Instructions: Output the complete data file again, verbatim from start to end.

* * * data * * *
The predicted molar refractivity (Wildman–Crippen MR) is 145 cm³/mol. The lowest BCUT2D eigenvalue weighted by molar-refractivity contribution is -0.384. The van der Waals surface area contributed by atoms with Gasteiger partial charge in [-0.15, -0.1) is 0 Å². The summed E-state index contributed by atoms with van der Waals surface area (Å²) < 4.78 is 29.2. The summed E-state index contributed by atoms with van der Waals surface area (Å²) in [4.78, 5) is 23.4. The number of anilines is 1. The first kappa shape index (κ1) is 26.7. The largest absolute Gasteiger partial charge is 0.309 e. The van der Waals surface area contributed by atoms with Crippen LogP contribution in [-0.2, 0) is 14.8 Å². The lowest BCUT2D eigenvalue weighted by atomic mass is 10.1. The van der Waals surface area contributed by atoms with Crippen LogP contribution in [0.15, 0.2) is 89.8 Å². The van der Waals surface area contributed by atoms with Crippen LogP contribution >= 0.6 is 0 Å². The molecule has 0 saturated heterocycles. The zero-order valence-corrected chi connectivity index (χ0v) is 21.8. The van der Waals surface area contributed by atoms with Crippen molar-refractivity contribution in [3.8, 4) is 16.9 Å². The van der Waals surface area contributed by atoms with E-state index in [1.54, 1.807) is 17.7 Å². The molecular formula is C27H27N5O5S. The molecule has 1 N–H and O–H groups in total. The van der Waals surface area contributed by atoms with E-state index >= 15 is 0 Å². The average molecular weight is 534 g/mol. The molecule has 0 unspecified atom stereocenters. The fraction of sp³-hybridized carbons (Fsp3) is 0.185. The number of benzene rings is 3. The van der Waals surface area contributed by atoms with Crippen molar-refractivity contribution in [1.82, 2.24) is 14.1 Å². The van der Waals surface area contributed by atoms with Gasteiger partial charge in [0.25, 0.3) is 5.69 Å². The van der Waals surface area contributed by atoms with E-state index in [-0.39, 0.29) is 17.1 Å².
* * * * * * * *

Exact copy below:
The predicted molar refractivity (Wildman–Crippen MR) is 145 cm³/mol. The lowest BCUT2D eigenvalue weighted by molar-refractivity contribution is -0.384. The van der Waals surface area contributed by atoms with Gasteiger partial charge in [-0.15, -0.1) is 0 Å². The summed E-state index contributed by atoms with van der Waals surface area (Å²) < 4.78 is 29.2. The summed E-state index contributed by atoms with van der Waals surface area (Å²) in [4.78, 5) is 23.4. The number of anilines is 1. The first kappa shape index (κ1) is 26.7. The largest absolute Gasteiger partial charge is 0.309 e. The van der Waals surface area contributed by atoms with Crippen LogP contribution in [-0.2, 0) is 14.8 Å². The lowest BCUT2D eigenvalue weighted by atomic mass is 10.1. The van der Waals surface area contributed by atoms with Crippen LogP contribution in [0.15, 0.2) is 89.8 Å². The van der Waals surface area contributed by atoms with Crippen LogP contribution >= 0.6 is 0 Å². The molecule has 0 saturated heterocycles. The zero-order valence-corrected chi connectivity index (χ0v) is 21.8. The van der Waals surface area contributed by atoms with Crippen molar-refractivity contribution in [3.8, 4) is 16.9 Å². The van der Waals surface area contributed by atoms with E-state index in [1.54, 1.807) is 17.7 Å². The molecular formula is C27H27N5O5S. The molecule has 1 N–H and O–H groups in total. The van der Waals surface area contributed by atoms with E-state index >= 15 is 0 Å². The average molecular weight is 534 g/mol. The molecule has 0 unspecified atom stereocenters. The fraction of sp³-hybridized carbons (Fsp3) is 0.185. The number of benzene rings is 3. The van der Waals surface area contributed by atoms with Crippen molar-refractivity contribution in [1.82, 2.24) is 14.1 Å². The van der Waals surface area contributed by atoms with Gasteiger partial charge in [0.25, 0.3) is 5.69 Å². The van der Waals surface area contributed by atoms with E-state index in [-0.39, 0.29) is 17.1 Å².